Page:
We had post match supper after the rugby last night. My husband in a somewhat reflective and deflated mood, whilst our guest (Big Bad Nige) ate three platefuls of food, sporting a very bright green Ireland rugby shirt. He had taken seven of his neighbours, none of whom had ever been out of France to see the Ireland France match earlier in the season. He commented that last night’s supper was a much more sedate affair than the away trip. His only observations on the occasion were it was very hard work and they really liked Guinness – They drank an awful lot of it apparently. They had started at Stanstead airport where they made the flight link – the Celtic brew had fuelled their truculent Gallic belief that the flight confirmation number on their Ryanair “ticket” was, indeed their very own reserved seat number. Not so, as all we budget travellers know – try telling that to seven drunk Frenchmen. Mais non!
Anyway back to hier soir…………………
I had done an amazing job of making the meal look rather impressive for two key reasons.
1. I had not decided what we were going to eat until half time.
2. I am the Mistress of Invention.
The meal was certainly eclectic – a hash of cuisines designed to pack a punch – taste bud recognition is much depleted after excessive alcohol I feel.
We ate patatas bravas, fresh salsa, home made krsa (North African semolina bread), calamari and alioli, and my centrepiece which comprised of fresh chorizo fried with red peppers and bananas. It was a very last minute decision on the bananas. I cannot abide waste, and I had two in my “garde manger” – meat safe – and they looked like they wouldn’t make today’s menu – I duly chopped them up with the pepper, flash fried them in a little olive oil, added the fresh chorizo and threw it into the Aga for about 40 minutes. Heaven on a plate – lots of jostling at the table to get at the pan juices – dark red and smokily delicious.
Nigel was a fan, and had never seen chorizo here to buy that was fresh – he usually opted for the dry version that is readily available.
I explained that it was possible to get it locally, along with Merguez and Sobresada. He seemed mystified on both counts, so I enlightened him
Chorizo – cured pork sausage, flavoured with pimenton and annatto – can be bought fresh and dried.
Sobresada – Similar product but sold “moist” – usually skinned and used as a pre frying addition to dishes – a bit like lardons or cubed pancetta. When cooked it “melts through” the dish, with an astounding flavour – it is known as “Sobresade” here in France.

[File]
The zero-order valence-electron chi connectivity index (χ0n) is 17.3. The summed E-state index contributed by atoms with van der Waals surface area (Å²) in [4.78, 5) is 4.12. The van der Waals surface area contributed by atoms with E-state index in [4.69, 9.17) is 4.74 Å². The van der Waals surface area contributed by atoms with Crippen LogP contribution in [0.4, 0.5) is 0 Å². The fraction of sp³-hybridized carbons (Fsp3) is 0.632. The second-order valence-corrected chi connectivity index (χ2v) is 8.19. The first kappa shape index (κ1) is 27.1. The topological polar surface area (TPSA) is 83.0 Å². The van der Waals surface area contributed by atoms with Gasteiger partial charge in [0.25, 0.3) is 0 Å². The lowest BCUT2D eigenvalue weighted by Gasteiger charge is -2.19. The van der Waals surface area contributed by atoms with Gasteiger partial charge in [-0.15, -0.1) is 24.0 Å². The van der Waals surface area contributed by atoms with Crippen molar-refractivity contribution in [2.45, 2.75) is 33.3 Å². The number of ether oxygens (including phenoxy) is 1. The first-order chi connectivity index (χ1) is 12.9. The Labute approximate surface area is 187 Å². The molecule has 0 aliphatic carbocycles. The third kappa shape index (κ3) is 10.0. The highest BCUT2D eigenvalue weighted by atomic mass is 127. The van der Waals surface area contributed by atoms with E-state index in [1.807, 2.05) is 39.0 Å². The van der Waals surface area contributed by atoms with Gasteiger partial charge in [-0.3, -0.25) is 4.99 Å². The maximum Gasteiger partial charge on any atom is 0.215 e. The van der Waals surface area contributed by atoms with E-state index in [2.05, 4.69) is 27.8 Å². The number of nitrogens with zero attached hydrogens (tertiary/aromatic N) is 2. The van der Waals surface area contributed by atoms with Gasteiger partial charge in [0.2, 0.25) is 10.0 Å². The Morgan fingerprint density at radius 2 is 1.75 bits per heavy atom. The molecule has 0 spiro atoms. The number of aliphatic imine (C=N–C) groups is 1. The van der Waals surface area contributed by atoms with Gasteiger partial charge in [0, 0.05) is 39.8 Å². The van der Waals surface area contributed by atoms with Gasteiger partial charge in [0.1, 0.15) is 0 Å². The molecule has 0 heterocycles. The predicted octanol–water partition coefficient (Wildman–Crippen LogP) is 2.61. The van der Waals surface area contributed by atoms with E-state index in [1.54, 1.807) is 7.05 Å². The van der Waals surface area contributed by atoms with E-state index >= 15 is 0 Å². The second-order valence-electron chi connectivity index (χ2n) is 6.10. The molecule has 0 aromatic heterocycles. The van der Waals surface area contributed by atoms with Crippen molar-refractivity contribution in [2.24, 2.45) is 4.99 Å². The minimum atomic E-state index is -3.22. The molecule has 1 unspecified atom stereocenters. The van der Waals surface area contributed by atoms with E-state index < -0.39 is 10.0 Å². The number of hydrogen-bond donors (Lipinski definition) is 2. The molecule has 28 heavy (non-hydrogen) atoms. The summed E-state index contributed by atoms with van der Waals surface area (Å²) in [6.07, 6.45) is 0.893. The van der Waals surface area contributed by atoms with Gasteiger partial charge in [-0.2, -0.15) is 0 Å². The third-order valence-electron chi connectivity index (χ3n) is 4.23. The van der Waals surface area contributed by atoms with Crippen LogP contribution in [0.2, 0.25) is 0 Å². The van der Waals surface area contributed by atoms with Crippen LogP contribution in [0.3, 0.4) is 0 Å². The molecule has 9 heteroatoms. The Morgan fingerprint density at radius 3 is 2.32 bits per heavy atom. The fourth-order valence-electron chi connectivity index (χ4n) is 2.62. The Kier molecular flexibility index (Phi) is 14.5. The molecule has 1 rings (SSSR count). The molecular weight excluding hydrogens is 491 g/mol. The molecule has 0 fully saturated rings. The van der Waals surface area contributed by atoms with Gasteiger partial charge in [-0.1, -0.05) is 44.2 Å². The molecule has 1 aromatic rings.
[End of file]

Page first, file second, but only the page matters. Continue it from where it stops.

Merguez – A very popular sausage here – of North African origin. It is spicy and hot, with a more complex range of spice notes. I buy mine here at the local Halal butcher (30 miles away!) – super fresh, quite strong tasting as they use mutton rather than lamb, so an acquired taste for some.
With warmer weather bathing our winter deadened bodies, we can but think of the BBQ season – try these and you won’t be disappointed.
As previously mentioned, try them as a substitute for lardons or pancetta to spike up your bolognese, chilli or whatever. My latest thing is to crumble a bit of sobresada into a frying pan – quickly brown if off – then pan fry a thick cod steak in the heavenly oil. Serve with some olive oil mash and a side order of vine roasted tomatoes. Bistro food at half the price.
If you feel more ambitious you could try making your own. There are excellent recipes here.
Casa Moro Cookbook. – Sam and Sam Clark (Merguez)
Meat Cookery Book – Hugh Fearnley Whittingstall (A fresh version of chorizo, that can double up as a sobresada copy)
Preserved – Johnny Acton and Nick Sandler (Chorizo) I have made this and was thrilled with my efforts – my sausage maker made its maiden voyage with this recipe. I was unable to get annatto seeds for the authentic colouring, but the taste was the real deal. Do use smoked paprika (Spanish – pimenton) as it produces the characteristic smoked flavour.